These days it seems easier for mothers to balance work and family and, as the Church teaches, fulfill their divine calling.
In the past, working mothers have been somewhat frowned upon not just in the LDS community, but in society as well. However, over the years this idea has evolved and become much more acceptable. The fact of the matter is the decision to work varies on a case-by-case basis. For a decision like this, there is no definite answer that applies to all, and a person may change their mind throughout the years.
For Laura Walker, professor in the School of Family Life and mother of two with one on the way, the decision to work and be a mother was not what she always had in mind. She did know before she was married and had children that she wanted a career, but after those steps occurred in her life she didn’t think she would be a working mother. But she said there was a different plan for her.
“The Lord made it very clear that much of what I’d contribute in this life would be through my work, and the path for me to work at BYU was made very clear,” Walker said in an email.
For Pamela Steenhoek, sales rep for a health and life insurance company and mother of five, the decision was made after being a stay at home mom for years. After 9/11, her husband lost his job and they needed some source of income to support their five children. So she went back to work in the beginning at a bank.
“You do what you have to do, basically,” she said.
Former Relief Society President Barbara Smith addressed this topic as early as 1977 in a Q&A in the Ensign. She stated the decision to become a working mother is an “individual matter.” She advised the women to prayerfully decide and list the advantages and disadvantages to such a decision.
So the question is how do young women who are working and have a family balance the two roles? According to Dr. Jeffrey Hill, author of “Harmonizing Work and Family Life,” the two shouldn’t be viewed as a balancing act, but as harmonizing. He referred to an article by Stewart Freidman in the Harvard Business Review, where Freidman said work and family complement each other and should not be competing. The success of family leads to success of work and vice versa.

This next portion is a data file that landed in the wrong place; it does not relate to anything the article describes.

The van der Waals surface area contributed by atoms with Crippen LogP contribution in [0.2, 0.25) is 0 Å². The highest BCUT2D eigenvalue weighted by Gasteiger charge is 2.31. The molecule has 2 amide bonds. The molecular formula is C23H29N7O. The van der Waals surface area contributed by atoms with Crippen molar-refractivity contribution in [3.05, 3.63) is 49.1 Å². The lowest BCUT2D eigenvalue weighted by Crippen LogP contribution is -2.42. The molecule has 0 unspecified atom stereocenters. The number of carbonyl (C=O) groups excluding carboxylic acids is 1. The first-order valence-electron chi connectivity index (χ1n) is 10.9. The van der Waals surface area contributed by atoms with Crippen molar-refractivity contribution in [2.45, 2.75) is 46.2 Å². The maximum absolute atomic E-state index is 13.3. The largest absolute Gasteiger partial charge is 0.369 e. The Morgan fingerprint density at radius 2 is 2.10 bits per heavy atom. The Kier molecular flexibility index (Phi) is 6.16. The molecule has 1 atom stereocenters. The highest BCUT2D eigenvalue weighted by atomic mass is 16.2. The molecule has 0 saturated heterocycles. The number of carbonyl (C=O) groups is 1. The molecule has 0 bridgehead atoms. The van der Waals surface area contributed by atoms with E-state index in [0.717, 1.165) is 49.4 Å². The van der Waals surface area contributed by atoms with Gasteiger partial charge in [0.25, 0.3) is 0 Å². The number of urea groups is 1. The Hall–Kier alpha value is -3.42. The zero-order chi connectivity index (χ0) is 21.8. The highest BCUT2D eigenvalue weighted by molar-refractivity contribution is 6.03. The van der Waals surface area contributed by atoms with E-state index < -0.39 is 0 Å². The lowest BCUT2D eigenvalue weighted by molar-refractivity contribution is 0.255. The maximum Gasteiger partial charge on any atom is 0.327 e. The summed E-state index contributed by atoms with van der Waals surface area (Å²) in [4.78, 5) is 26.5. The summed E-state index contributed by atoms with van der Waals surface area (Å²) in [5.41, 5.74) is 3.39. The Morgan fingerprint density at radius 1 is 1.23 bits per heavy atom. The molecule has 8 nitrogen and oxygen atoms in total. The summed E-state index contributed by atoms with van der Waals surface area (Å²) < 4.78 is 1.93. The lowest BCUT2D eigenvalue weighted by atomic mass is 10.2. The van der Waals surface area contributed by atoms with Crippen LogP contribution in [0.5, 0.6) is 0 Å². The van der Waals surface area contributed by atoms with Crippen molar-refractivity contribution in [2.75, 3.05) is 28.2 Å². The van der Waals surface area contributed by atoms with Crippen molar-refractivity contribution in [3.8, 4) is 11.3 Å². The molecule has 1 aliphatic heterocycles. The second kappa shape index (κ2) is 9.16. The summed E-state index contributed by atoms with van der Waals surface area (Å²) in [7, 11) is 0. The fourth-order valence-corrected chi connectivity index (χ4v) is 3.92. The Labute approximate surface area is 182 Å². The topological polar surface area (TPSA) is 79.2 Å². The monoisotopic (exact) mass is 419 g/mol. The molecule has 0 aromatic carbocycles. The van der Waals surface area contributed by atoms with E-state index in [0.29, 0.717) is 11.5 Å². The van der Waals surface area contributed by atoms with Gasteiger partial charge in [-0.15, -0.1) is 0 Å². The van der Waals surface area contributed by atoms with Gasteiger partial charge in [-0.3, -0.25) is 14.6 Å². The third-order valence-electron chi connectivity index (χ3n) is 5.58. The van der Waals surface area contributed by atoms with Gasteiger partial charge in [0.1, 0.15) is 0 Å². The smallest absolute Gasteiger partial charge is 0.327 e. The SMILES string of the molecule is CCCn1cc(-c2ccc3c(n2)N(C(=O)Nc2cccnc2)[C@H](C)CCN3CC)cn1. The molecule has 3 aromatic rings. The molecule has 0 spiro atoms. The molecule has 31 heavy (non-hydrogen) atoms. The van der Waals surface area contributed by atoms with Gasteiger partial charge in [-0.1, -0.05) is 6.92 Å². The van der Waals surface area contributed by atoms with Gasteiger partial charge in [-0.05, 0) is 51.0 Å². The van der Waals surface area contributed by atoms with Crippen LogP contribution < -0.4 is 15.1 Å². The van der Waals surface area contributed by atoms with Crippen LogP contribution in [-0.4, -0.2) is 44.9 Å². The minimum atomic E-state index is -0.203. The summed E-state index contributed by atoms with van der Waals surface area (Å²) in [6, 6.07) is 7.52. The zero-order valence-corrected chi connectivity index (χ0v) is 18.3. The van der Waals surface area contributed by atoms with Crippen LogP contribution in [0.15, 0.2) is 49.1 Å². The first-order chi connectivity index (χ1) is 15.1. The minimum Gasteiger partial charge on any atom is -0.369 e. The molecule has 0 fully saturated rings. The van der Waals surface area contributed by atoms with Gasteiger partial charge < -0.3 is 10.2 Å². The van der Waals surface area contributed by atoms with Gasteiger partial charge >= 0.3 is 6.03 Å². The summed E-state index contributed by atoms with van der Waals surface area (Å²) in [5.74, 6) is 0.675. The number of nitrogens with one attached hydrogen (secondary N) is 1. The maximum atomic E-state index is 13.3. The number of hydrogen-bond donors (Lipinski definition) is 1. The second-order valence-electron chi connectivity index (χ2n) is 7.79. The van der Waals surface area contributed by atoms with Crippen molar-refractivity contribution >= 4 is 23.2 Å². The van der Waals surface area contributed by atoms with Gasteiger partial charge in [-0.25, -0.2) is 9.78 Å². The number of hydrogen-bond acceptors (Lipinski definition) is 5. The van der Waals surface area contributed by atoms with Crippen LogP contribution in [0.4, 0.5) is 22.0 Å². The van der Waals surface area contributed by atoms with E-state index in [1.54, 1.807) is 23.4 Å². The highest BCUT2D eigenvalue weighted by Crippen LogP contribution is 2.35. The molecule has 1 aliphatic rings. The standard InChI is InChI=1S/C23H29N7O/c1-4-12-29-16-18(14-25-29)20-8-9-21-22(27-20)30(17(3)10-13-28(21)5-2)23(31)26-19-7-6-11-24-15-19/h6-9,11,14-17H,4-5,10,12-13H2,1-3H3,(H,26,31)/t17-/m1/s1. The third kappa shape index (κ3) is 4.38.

Erin Holmes, professor in the School of Family Life and a mother of three, studies fathering and mothering as well as how outside factors influence parents, including working. She has learned two things that help harmonize work and family, as opposed to balance. First, she focuses on one task at a time.
“I learned this in graduate school when I was trying to write my dissertation and take care of my 2-year-old, Elena,” she said in an email. “One day I was sitting in front of the computer typing away, and Elena came over and chastised me. She said, ‘Mommy, it’s not computer time. It’s Elena time.’ The truth is, she was right. Instead of trying to do both things poorly at the same time, I am always trying to learn how to carve out time for both separately.”
The second way she harmonizes the two is by deciding which times of the day are best for each task. She has learned the best time to focus on her children is after work and her time is devoted to things like what to cook for dinner and helping the kids with schoolwork.
Walker has been able to find this harmony or, as she refers to it, synergy. Her home experiences help with her work experiences. She is able to use situations at home as teaching tools in the classroom. It provides real life examples.
There does have to be that balance, harmony or synergy, but all three women agreed that family needs to come first, and it is imperative to make sure the children are aware of how important they are. Steenhoek says as a working mom she values the time she has with her children and she doesn’t want her children to feel like “second class citizens.”
They all have jobs that allow them to have flexible schedules, making it easier to harmonize family life and work life. Technology has helped in this regard as well. Steenhoek is able to work directly out of the home because her company provides all the equipment — a computer and phone — in her home. Holmes said she found her best work time is when the children are sleeping, which prevents work from getting in the way of quality time with her children.
Working mothers are bound to receive criticism. Both Walker and Steenhoek, however, said they know there are judgmental individuals out there, but no one knows what path the Lord has in store for another.